In article <firstname.lastname@example.org>, WM <email@example.com> wrote:
> On 18 Dez., 15:12, "Dik T. Winter" <Dik.Win...@cwi.nl> wrote: > > > > > Aha, you are clearly a mindreader. Well, as far as I know mindreading > > > > is not part of mathematics. Anyhow, I can think of numbers larger > > than > > > > that path. > > > > But that is completely irrelevant. I am able to think about a set > > that > > > > contains all natural numbers, you apparently are not. > > > > > > How do you know that without confirming it by thinking the last too? > > > > Why need I to think about a last one (which there isn't) to be able to > > think > > about a set that contains all natural numbers? Apparently you have some > > knowledge about how my mind works that I do not have. > > Yes. A very convincing and often required proof of completenes of a > linear set is to know the last element.
Knowing the allegedly last element in a set does not work unless one has imposed a linear ordering on the set, which is in no wise necessary for sethood. Which is the "last" point of the set of points on a circle?
> One of the rebuttals has meanwhile been changed. Peter Webb > recognized: It is true that you cannot show pi as a finite decimal, > but you can't show 1/3 as a finite decimal either. > > Just what I said. > > > > > > > The tree contains all paths that can be constructed by nodes, using > > > > > the axiom of infinity. Which one would be missing? > > > > > > > > The infinite paths because you stated a priori that your tree did not > > > > contain infinite paths. So it is impossible to construct in your tree > > > > infinite paths by the axiom of infinity. > > > > > > The axiom of infinity establishes the set N from finite numbers. > > > > It establishes the *existence* of a set N of finite numbers. > > What else should be established? > > > > > It establishes the infinite paths as well in my tree from finite > > > paths. > > > > No. That is impossible because you stated that the paths were finite. > > What it *does* establish is the extistence of a set P of finite paths. > > It is rather silly to argue about the uncountability of the set of > paths.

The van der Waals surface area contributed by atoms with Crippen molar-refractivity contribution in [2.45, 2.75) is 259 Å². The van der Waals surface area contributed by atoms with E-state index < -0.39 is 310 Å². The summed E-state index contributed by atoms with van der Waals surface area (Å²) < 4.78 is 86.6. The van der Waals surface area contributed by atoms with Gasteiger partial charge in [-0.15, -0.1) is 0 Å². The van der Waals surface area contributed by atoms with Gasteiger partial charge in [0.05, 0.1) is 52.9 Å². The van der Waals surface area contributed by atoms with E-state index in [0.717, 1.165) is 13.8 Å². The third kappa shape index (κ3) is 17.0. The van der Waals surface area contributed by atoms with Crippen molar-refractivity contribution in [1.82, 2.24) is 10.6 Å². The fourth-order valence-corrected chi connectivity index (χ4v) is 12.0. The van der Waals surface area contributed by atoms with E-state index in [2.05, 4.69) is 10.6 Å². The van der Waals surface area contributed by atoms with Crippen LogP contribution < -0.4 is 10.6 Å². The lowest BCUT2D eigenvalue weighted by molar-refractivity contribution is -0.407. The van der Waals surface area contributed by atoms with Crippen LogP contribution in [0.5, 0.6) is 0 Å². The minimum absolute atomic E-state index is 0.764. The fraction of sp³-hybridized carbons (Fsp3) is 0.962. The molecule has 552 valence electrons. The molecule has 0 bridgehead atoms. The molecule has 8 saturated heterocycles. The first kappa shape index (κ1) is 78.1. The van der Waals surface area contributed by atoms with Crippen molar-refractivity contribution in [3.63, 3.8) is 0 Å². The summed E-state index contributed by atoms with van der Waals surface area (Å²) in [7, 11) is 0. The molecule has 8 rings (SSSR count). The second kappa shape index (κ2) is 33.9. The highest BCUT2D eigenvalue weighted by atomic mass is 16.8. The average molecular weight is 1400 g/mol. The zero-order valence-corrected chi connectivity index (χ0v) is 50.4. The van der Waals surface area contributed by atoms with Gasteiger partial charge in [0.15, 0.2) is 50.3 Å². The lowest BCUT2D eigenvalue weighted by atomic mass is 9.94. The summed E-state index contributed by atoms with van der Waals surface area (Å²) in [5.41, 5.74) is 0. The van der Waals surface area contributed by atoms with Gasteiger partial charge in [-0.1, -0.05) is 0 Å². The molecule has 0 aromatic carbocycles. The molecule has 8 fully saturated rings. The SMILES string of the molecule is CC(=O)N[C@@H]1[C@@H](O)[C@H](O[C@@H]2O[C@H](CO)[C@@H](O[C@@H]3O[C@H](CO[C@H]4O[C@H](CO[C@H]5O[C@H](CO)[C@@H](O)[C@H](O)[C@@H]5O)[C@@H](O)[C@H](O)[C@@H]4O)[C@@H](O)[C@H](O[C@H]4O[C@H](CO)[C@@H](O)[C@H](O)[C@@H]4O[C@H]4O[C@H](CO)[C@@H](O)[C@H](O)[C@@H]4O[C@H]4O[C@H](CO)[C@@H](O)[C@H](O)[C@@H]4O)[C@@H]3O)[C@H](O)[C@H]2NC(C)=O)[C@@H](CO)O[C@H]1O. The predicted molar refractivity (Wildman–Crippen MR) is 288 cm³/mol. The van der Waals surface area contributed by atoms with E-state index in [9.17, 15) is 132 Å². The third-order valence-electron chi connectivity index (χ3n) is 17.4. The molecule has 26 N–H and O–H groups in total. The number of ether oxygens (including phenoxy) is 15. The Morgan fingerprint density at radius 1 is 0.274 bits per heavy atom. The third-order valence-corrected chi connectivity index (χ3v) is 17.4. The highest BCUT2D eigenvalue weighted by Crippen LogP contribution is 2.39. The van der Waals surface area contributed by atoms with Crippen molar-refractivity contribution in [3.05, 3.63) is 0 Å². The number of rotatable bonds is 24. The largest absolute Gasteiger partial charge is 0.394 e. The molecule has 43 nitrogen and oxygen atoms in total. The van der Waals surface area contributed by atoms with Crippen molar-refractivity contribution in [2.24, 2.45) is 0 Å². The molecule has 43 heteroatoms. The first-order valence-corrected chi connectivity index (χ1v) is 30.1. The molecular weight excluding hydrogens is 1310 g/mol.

Then stop doing it. There is a perfectly adequate proof that one cannot have a list of paths that contains all paths, or , equivalently, one cannot have a list of all subset of N. Since being capable of being listed is a necessary requirement for countability, that proof eliminates countability for the set of all paths s well as for the power set of any infinite set.
> Only minds completely disformed by set theory could try to > defend the obviously false position that there were uncountably many > paths.
Minds thus "deformed" by set theory are often capable of creating valid proofs that WM not only cannot create but also cannot even follow. > > But "10 Questions" will give you the answer why there are not > uncountably many paths. There are no infinite decimal expansions of > real numbers. There are not due paths in the tree.
1 = 1.000... is a real number with an infinite decimal expansion, and in ZF there are infinitely many more of them.
I know not what a "due path" is, but in my infinite binary tree, whose nodes are the members of N, every path is an infinite subset of N, and there are more of them than even WM can count.
> > It is as impossible to express any real number by an infinite decimal > expansion as it is impossible to express 0 by a unit fraction. The > rest will be explained in "10 Questions". Therefore I will stop with > this topic here.
Then in WM's world, 1.000... is not a real number.